6 Apr 2020

We are all experiencing the effects of the Covid-19 pandemic. As a charity lawyer, and charity trustee, I have seen first-hand the shockwaves it has sent throughout the charity sector.

Charities have postponed fundraising events, closed their shops, and are facing severe cash flow issues. This is an unprecedented situation and the challenge to the sector should not be downplayed.

However, as Albert Einstein once remarked, “in the middle of every difficulty lies opportunity.”

An opportunity to improve diversity and inclusion – at service and leadership levels

Increasing diversity and inclusion was important pre-coronavirus, with groups such as #CharitySoWhite and the Young Trustees Movement initiating and driving this conversation. These two principles are even more important now, with the pandemic highlighting the inequalities in society.

As Vicky Browning, CEO of the Association of Chief Executives of Voluntary Organisations, said at their recent Covid-19 event, “Although we will all be impacted by Covid-19, we will not all be impacted equally.” This worrying analysis should encourage charities to help those disadvantaged communities who will be disproportionately affected by this pandemic.

There is an urgent need for decisive, considered action. By using this moment as an opportunity to innovate from within, charities can improve diversity and inclusion at leadership level, which will drive success at a time when it is needed more than ever.

One of our recent Zebra Project sessions focused on how diversity and inclusion are intrinsic to business success. Here I want to explore how these two fundamentals can help charities to succeed during this crisis and beyond.

The value of people during a pandemic

Speaking at our Zebra Project session, Taylor Vinters’ Kim Wedral-Rooke  said, “As the evolution of technology continues, leaders will focus much more on essentially the most crucial asset they have, their people. Making sure you have a diverse make-up of employees, who feel included and motivated, will become a top priority in the future for successful business growth.”

This is especially pertinent during the Covid-19 outbreak; now more than ever, charities will have to rely on the hard work of all their trustees, employees and volunteers to help their organisations adapt and survive.

Nurturing key workers

The UK Government has confirmed what we’ve known for some time: charity staff are ‘key workers and critical to the Covid-19 response. During and after the pandemic, charity leaders should continue to celebrate these key workers and nurture their sense of belonging within their organisation, and the sector in general.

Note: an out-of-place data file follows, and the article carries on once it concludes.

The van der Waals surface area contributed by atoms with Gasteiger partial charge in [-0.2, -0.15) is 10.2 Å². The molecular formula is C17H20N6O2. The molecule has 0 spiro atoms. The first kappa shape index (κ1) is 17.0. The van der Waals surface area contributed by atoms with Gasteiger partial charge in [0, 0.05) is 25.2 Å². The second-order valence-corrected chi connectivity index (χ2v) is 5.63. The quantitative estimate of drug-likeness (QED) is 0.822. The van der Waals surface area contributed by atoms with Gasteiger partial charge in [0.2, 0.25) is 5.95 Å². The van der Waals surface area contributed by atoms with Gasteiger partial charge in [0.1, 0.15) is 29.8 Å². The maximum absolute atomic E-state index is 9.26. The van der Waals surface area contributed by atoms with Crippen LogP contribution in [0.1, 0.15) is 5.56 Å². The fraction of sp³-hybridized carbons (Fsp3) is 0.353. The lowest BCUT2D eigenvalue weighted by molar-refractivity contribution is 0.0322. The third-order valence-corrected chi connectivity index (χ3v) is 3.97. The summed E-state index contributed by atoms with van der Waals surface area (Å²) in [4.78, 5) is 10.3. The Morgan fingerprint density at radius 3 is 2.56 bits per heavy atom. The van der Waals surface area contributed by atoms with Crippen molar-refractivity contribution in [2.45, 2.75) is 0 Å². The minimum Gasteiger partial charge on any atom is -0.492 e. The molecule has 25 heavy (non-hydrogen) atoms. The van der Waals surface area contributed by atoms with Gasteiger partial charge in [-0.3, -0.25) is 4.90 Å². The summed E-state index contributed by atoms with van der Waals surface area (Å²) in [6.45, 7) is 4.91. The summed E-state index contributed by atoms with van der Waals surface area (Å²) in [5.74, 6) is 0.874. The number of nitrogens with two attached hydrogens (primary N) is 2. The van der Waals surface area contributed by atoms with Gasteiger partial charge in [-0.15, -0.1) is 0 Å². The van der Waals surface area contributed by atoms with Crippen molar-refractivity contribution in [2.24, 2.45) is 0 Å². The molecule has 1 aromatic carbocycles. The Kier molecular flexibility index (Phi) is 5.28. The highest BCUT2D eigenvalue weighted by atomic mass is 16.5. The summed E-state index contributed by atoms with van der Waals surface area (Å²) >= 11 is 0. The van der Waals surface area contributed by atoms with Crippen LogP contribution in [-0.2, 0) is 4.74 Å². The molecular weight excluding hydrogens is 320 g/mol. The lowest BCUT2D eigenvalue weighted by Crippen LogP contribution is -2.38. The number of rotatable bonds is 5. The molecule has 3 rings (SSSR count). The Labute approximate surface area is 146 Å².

This nurturing goes deeper than public acknowledgement. It’s about creating a workplace culture that embraces difference, and enables these key workers to feel respected, valued, trusted and safe. The latter will be helped by charities falling under Rishi Sunak’s Coronavirus Job Retention Scheme, but job security is only a part of making key workers feel included.

Charity leaders should illustrate their commitment to diversity and inclusion by initiating positive institutional change throughout their organisation. This is vital if these key workers are to feel empowered to be their true selves and act creatively during this challenging period.

Time to take stock

Many charities are wisely considering their short, medium and long term priorities in light of the current situation. Whilst this will primarily concern finances, charity leaders would be well-advised to spend part of this time analysing how much their organisation’s culture values difference.

The Director of The Centre for Inclusive Leadership, Linbert Spencer OBE explains, “As a leader, if part of your value set is that you value difference, then you’ll be looking to access difference, in whatever form that may take…. it’s that kind of outlook which brings success.”

Valuing difference provides motivation that can stimulate productivity, which in turn drives success. This should be at the heart of every charity’s short, medium and long term priorities.

Diversity and inclusion should be an intrinsic response to this pandemic

Changing the culture of an organisation can be hard at any time, let alone during a national crisis. However, improving diversity and inclusion should be a top priority for charity leaders, specifically because of the Covid-19 pandemic.

Right now, charities will need to innovate and be agile in order to survive and succeed. Key workers with diverse thinking have never been more important to organisations, and the need to provide trustees, employees and volunteers with an environment which empowers them to be their best selves and do their best work, is paramount.

This crisis will challenge those of us working and volunteering in the charity sector, but I do hope that even in the face of this crisis, we can show that positive outcomes are possible.

Please do get in touch if you would like to add to this conversation; I’m very keen to hear your views.